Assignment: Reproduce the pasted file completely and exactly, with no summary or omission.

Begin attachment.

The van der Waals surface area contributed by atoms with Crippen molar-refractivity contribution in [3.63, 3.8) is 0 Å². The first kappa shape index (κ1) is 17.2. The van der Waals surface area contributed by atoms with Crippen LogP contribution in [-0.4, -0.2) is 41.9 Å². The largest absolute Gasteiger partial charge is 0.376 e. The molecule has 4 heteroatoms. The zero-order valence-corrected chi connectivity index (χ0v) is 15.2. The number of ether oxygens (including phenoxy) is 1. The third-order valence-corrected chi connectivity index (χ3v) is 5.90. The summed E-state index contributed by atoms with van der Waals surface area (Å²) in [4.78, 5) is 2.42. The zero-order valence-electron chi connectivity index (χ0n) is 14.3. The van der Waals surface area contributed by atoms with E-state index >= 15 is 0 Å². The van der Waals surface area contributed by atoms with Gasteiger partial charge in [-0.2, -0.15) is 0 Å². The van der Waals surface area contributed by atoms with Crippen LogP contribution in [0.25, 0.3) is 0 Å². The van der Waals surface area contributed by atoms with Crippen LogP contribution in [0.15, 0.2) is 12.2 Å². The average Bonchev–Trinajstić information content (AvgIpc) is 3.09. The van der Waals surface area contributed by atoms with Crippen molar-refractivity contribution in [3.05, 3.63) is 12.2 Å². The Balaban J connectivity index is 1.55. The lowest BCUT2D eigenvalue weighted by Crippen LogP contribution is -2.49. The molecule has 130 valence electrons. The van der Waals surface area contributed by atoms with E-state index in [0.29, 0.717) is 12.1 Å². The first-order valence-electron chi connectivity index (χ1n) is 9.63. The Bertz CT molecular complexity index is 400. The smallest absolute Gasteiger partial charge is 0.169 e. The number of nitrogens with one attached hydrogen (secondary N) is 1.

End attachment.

The van der Waals surface area contributed by atoms with Crippen molar-refractivity contribution in [3.63, 3.8) is 0 Å². The first kappa shape index (κ1) is 17.2. The van der Waals surface area contributed by atoms with Crippen LogP contribution in [-0.4, -0.2) is 41.9 Å². The largest absolute Gasteiger partial charge is 0.376 e. The molecule has 4 heteroatoms. The zero-order valence-corrected chi connectivity index (χ0v) is 15.2. The number of ether oxygens (including phenoxy) is 1. The third-order valence-corrected chi connectivity index (χ3v) is 5.90. The summed E-state index contributed by atoms with van der Waals surface area (Å²) in [4.78, 5) is 2.42. The zero-order valence-electron chi connectivity index (χ0n) is 14.3. The van der Waals surface area contributed by atoms with E-state index >= 15 is 0 Å². The van der Waals surface area contributed by atoms with Gasteiger partial charge in [-0.2, -0.15) is 0 Å². The van der Waals surface area contributed by atoms with Crippen LogP contribution in [0.25, 0.3) is 0 Å². The van der Waals surface area contributed by atoms with Crippen LogP contribution in [0.15, 0.2) is 12.2 Å². The average Bonchev–Trinajstić information content (AvgIpc) is 3.09. The van der Waals surface area contributed by atoms with Crippen molar-refractivity contribution in [3.05, 3.63) is 12.2 Å². The Balaban J connectivity index is 1.55. The lowest BCUT2D eigenvalue weighted by Crippen LogP contribution is -2.49. The molecule has 130 valence electrons. The van der Waals surface area contributed by atoms with E-state index in [0.29, 0.717) is 12.1 Å². The first-order valence-electron chi connectivity index (χ1n) is 9.63. The Bertz CT molecular complexity index is 400. The smallest absolute Gasteiger partial charge is 0.169 e. The number of nitrogens with one attached hydrogen (secondary N) is 1.